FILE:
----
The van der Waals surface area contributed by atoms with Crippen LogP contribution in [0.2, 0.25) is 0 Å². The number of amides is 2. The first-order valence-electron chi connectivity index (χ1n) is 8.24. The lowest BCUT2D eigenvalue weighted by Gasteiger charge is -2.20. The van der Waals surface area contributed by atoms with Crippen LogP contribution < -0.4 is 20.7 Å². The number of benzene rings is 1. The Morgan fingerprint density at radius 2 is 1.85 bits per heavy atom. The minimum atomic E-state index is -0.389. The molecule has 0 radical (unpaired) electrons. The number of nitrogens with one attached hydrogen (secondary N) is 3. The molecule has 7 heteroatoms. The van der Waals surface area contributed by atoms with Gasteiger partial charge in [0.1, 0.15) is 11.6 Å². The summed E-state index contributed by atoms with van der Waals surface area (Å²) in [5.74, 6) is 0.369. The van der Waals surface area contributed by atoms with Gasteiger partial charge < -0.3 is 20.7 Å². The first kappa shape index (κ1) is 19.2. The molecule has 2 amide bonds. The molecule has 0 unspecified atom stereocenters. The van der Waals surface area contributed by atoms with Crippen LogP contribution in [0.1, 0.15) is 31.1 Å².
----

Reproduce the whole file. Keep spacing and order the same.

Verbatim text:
The van der Waals surface area contributed by atoms with Crippen LogP contribution in [0.2, 0.25) is 0 Å². The number of amides is 2. The first-order valence-electron chi connectivity index (χ1n) is 8.24. The lowest BCUT2D eigenvalue weighted by Gasteiger charge is -2.20. The van der Waals surface area contributed by atoms with Crippen LogP contribution < -0.4 is 20.7 Å². The number of benzene rings is 1. The Morgan fingerprint density at radius 2 is 1.85 bits per heavy atom. The minimum atomic E-state index is -0.389. The molecule has 0 radical (unpaired) electrons. The number of nitrogens with one attached hydrogen (secondary N) is 3. The molecule has 7 heteroatoms. The van der Waals surface area contributed by atoms with Gasteiger partial charge in [0.1, 0.15) is 11.6 Å². The summed E-state index contributed by atoms with van der Waals surface area (Å²) in [5.74, 6) is 0.369. The van der Waals surface area contributed by atoms with Gasteiger partial charge < -0.3 is 20.7 Å². The first kappa shape index (κ1) is 19.2. The molecule has 2 amide bonds. The molecule has 0 unspecified atom stereocenters. The van der Waals surface area contributed by atoms with Crippen LogP contribution in [0.1, 0.15) is 31.1 Å².